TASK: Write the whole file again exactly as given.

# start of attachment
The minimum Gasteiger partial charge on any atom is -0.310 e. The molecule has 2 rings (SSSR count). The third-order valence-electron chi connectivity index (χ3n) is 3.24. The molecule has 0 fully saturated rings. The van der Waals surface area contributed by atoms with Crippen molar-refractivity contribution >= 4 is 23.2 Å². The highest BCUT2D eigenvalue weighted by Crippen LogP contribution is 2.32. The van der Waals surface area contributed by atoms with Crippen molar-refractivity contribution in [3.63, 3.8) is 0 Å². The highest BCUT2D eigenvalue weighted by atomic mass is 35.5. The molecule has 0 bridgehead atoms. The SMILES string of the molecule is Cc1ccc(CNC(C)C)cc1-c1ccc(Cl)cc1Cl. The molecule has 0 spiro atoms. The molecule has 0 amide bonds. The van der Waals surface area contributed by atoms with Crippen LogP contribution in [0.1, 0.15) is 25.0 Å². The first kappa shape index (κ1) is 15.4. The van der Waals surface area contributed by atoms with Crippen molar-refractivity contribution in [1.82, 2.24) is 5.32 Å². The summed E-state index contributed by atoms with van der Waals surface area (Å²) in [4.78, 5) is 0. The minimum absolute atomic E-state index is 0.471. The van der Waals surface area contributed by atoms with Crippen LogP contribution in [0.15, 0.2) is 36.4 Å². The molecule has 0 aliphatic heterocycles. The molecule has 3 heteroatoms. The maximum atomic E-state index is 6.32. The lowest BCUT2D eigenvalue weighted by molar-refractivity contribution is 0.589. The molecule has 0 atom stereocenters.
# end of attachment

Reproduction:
The minimum Gasteiger partial charge on any atom is -0.310 e. The molecule has 2 rings (SSSR count). The third-order valence-electron chi connectivity index (χ3n) is 3.24. The molecule has 0 fully saturated rings. The van der Waals surface area contributed by atoms with Crippen molar-refractivity contribution >= 4 is 23.2 Å². The highest BCUT2D eigenvalue weighted by Crippen LogP contribution is 2.32. The van der Waals surface area contributed by atoms with Crippen molar-refractivity contribution in [3.63, 3.8) is 0 Å². The highest BCUT2D eigenvalue weighted by atomic mass is 35.5. The molecule has 0 bridgehead atoms. The SMILES string of the molecule is Cc1ccc(CNC(C)C)cc1-c1ccc(Cl)cc1Cl. The molecule has 0 spiro atoms. The molecule has 0 amide bonds. The van der Waals surface area contributed by atoms with Crippen LogP contribution in [0.1, 0.15) is 25.0 Å². The first kappa shape index (κ1) is 15.4. The van der Waals surface area contributed by atoms with Crippen molar-refractivity contribution in [1.82, 2.24) is 5.32 Å². The summed E-state index contributed by atoms with van der Waals surface area (Å²) in [4.78, 5) is 0. The minimum absolute atomic E-state index is 0.471. The van der Waals surface area contributed by atoms with Crippen LogP contribution in [0.15, 0.2) is 36.4 Å². The molecule has 0 aliphatic heterocycles. The molecule has 3 heteroatoms. The maximum atomic E-state index is 6.32. The lowest BCUT2D eigenvalue weighted by molar-refractivity contribution is 0.589. The molecule has 0 atom stereocenters.